Can Alaska Compete with Delta for the Seattle Market?
This post contains references to products from one or more of our advertisers. We may receive compensation when you click on links to those products. Terms apply to the offers listed on this page. For an explanation of our Advertising Policy, visit this page.
TPG reader Dale sent me a message on Facebook to ask:
“When can we expect Alaska to make a bold move to slow down Delta’s efforts here in Seattle market ? So far, they have not lit the fire!”
I love to watch airlines duke it out for control. With so many mergers these days, it’s fun to see a little friendly competition, especially in a market that’s not totally dominated by one carrier.
Seattle was Alaska’s market for a long time, but in the past several years, Delta has crept into their territory by adding international flights and a lot more domestic flights, including premium transcontinental service from JFK. I don’t expect that to slow down any time soon. Seattle’s a great city for premium fares, for Asia Pacific travel, and even for travel to Europe, so I can see why Delta has been decided to swoop in.
One thing to consider is that Delta and Alaska are partners, and have been for many years. However, there are some cracks in the foundation; both airlines recently cut down on the ability to bank miles and points to either carrier. You can still do it, and there’s reciprocity in the form of frequent flyer benefits, but it’s decreasing.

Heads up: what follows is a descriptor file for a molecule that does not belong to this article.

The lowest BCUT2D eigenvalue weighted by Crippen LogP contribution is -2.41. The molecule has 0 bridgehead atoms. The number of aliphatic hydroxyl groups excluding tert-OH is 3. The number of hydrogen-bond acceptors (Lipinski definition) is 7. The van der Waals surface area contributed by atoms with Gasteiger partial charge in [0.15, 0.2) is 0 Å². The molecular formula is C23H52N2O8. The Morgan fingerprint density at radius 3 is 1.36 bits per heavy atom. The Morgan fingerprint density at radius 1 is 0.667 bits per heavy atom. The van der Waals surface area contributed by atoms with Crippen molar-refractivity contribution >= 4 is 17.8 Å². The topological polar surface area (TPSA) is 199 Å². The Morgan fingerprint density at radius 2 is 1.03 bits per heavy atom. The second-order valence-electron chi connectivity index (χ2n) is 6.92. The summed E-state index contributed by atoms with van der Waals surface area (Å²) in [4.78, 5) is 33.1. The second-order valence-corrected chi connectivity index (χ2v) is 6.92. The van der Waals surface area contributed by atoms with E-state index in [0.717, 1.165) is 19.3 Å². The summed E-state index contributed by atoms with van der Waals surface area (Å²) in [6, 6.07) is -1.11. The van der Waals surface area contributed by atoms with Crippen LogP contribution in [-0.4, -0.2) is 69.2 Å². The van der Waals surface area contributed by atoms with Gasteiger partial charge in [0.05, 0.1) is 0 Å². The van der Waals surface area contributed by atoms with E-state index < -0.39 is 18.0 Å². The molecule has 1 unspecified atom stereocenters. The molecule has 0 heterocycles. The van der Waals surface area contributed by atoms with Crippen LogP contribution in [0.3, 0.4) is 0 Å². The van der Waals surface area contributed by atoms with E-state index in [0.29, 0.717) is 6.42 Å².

I wouldn’t be surprised if Alaska and Delta completely cut ties over the next year or two, and Alaska synced up with American Airlines and the Oneworld alliance, especially as carriers open up more Europe to West Coast routes. I think this could happen in 2015, but right now, both carriers are making money from their code-sharing and partnership, so they aren’t quite ready to completely disband.
Since Delta is highly profitable right now and growing internationally, I see the airline puffing its chest out and making a bigger play in Seattle, and frankly, I can see why people there want to fly Delta. Delta has nicer premium products, while Alaska’s transcontinental planes and seats are outdated. For my last visit to Seattle, I flew Delta home (not Alaska or American) because I prefer premium seating. On a five hour red-eye flight; those newer premium seats/lie flat beds can really make the difference.
If Alaska wants to keep up, I think it needs to do more than sever ties or make a bold move, the airline also has to invest in its product. Apparently, Alaska feels the same way, as it’s in the process of installing new seats and power outlets across a portion of its fleet.